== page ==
I first save this entry back in August 2010, I suspect after I came across an article entitled Pa. Districts Pay for Growing Use of Cyber Schools (which interestingly was originally titled “Cost of Cyber Charter Schools Going Up as Popularity Increases”). This means that I found this article and wanted to comment on it, so I copied and pasted the URL into a draft entry and just didn’t find the time to get back around to it until now. The article looked at the issue of how the funding for cyber charter schools (and to a lesser extent charter schools in general) costs the schools who were losing the students. The basic premise, one that I have made before, was that if a school lost 30 students it represented roughly one full class or 30 x FTE. The problem is that those 30 students don’t all come from the same class so the school can’t simply cut one section of everything. Often a lose of 30 students means that the school loses 3 kindergarten students, 5 grade one students, 4 grade two students, 1 grade three student, and so on… What that means is that the school still has to run the same number of classes of kindergarten, grade one, grade two, grade three, and so on; but with less funding. The result of that is cuts! Cuts to the services provided to these students! Cuts to the co-curriular and extra-curricular activities that can be funded! Simply put, it means that students who remain at that school are disadvantaged because their fellow students chose to attend the cyber charter school. I describe what the article said and why it caught my attention. Up until recently, most proponents of K-12 online learning – and cyber charter schooling in general – have tried to make the case that these programs needed the same level of funding as brick-and-mortar schooling. I’ve been writing for some time about the fact that the limited evidence that we have indicates that it is less expensive to education a student full-time online and that the groups arguing for equal funding were those who either had or who’s members had something to gain economically from the issue. I should note that recently others have started to come around to my position (including some neo-liberal/conservative organizations).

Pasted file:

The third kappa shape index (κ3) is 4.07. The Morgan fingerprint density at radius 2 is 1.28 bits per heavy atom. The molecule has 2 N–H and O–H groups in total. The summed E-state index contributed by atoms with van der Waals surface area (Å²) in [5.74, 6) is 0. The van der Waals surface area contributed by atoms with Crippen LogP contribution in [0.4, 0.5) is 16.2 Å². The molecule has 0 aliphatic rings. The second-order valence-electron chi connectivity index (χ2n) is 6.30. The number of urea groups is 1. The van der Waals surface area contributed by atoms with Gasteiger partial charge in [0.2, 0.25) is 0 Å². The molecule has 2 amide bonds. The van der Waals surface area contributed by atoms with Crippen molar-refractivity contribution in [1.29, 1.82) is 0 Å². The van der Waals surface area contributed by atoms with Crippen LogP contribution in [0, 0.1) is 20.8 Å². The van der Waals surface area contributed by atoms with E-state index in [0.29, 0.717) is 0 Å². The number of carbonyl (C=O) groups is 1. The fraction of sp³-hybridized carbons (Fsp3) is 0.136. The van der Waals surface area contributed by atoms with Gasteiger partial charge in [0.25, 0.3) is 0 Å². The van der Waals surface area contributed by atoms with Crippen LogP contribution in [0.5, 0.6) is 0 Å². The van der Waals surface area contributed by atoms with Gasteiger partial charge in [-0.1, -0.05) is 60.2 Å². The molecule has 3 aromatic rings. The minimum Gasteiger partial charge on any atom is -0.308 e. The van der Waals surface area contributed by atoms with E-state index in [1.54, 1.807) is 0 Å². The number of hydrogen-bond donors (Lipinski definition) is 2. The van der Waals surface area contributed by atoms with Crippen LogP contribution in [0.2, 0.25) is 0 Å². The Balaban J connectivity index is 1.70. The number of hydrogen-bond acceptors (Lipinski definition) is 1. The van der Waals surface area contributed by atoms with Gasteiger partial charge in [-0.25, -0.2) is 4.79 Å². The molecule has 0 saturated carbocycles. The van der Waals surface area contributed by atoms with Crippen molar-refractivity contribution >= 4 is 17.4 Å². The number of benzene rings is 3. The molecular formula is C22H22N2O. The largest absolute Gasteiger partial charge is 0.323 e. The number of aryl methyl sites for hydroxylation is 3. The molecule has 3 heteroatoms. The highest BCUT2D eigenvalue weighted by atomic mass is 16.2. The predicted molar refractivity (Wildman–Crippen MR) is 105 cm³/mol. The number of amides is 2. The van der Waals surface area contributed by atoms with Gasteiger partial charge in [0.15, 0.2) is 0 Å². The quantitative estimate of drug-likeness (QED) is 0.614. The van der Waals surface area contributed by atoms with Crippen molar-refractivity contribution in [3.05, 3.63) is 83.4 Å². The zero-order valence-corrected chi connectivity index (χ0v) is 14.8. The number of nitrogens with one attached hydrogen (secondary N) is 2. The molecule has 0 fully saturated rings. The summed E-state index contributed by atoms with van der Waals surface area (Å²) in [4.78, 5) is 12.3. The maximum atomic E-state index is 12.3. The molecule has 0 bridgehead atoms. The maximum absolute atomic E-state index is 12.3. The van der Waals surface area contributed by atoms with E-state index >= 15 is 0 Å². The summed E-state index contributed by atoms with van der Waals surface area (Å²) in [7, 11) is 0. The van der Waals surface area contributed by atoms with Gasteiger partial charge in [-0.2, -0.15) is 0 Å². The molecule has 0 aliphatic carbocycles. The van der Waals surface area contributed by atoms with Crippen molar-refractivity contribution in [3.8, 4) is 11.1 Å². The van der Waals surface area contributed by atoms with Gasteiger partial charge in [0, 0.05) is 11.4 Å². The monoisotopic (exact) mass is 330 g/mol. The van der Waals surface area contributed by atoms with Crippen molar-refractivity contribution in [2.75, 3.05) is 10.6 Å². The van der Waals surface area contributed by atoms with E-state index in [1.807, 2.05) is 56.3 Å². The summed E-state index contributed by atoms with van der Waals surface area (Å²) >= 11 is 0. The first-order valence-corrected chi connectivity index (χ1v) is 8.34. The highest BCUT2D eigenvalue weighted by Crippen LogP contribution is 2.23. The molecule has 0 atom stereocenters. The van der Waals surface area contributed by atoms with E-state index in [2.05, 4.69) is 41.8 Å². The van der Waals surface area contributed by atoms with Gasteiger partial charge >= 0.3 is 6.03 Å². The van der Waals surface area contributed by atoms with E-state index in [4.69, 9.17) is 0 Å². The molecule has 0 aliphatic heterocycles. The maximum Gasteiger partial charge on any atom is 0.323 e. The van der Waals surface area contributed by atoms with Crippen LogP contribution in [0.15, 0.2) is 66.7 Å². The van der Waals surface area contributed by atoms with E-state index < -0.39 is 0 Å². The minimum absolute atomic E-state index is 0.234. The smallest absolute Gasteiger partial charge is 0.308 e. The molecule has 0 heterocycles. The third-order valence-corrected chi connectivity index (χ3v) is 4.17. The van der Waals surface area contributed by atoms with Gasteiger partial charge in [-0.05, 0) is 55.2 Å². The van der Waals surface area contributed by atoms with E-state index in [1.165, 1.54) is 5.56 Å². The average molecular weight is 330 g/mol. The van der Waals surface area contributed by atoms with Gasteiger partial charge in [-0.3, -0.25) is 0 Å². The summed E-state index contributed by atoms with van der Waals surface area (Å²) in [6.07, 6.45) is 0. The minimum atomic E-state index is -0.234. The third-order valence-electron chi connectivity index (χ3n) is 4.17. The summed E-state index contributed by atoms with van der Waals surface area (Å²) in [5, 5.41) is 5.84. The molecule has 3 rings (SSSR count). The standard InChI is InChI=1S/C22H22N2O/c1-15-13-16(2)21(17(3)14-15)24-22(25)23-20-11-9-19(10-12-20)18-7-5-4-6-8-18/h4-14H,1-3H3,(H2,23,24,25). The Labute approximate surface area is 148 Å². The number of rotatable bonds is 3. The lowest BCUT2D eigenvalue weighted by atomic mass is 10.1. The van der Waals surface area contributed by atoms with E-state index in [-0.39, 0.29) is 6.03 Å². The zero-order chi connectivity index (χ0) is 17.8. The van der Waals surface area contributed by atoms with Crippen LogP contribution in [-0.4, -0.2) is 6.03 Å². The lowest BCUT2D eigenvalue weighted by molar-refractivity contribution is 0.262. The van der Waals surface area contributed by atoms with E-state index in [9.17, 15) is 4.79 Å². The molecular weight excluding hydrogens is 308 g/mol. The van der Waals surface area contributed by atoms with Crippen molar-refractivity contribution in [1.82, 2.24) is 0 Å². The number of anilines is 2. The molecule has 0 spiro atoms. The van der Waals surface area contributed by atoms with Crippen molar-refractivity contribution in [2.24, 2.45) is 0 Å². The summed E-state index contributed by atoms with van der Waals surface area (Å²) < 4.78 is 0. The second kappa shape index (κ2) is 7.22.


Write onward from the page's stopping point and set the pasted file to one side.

Six or eight now later, the Erie Times-News took a more in depth look at this issue and examined how this uneven lose of students affected a single school district in Times In-Depth: A look at funding for online charter schools. I came across this second news item while the first one was still sitting as a draft entry, as they both interested me for the same reason I simply copied and pasted the URL to that same draft hoping to circle back to the entry soon now that I was starting to get a collection of items to comment on. What I find interesting about the article is that Pennsylvania Cyber Charter School chief executive (note that it is not called a principal), Nick Trombetta, is quoted as saying “This year we borrowed $21 million to operate, and we’ll be lucky to be balanced at the end of the year,” Trombetta said. “We aren’t a moneymaking machine.” I find this interesting because the school’s own Wikipedia entry reports that “In 2010, the school reported an Unreserved – Undesignated Fund balance of $2,406,089 and a Reserved – Undesignated Fund balance of $11,415,257.” This is money that was collected based on student FTEs, but not spent on actually providing an education for those students. Further, only a year later we get all kinds of news about the FBI having raided the offices of this cyber charter school and Mr. Trombetta “suspected of misusing Pennsylvania tax dollars to fund his out-of-state ventures.” But its not a moneymaking machine… :) This was just too juicy a tidbit of information to ignore. I suspect the original reason I saved this news item was because of the details that were consistent with what I described in the first paragraph (i.e., the impact of losing students to a cyber charter school). However, the fact that the specific cyber charter school person interviewed was claiming poverty and is not under investigation for using all of the profits he was making to illegally fund his other business ventures was simply something I had to point out – mainly because it is a perfect example of what is happening with the lack of oversight that occurs when we allow for-profit companies to run schools like a business.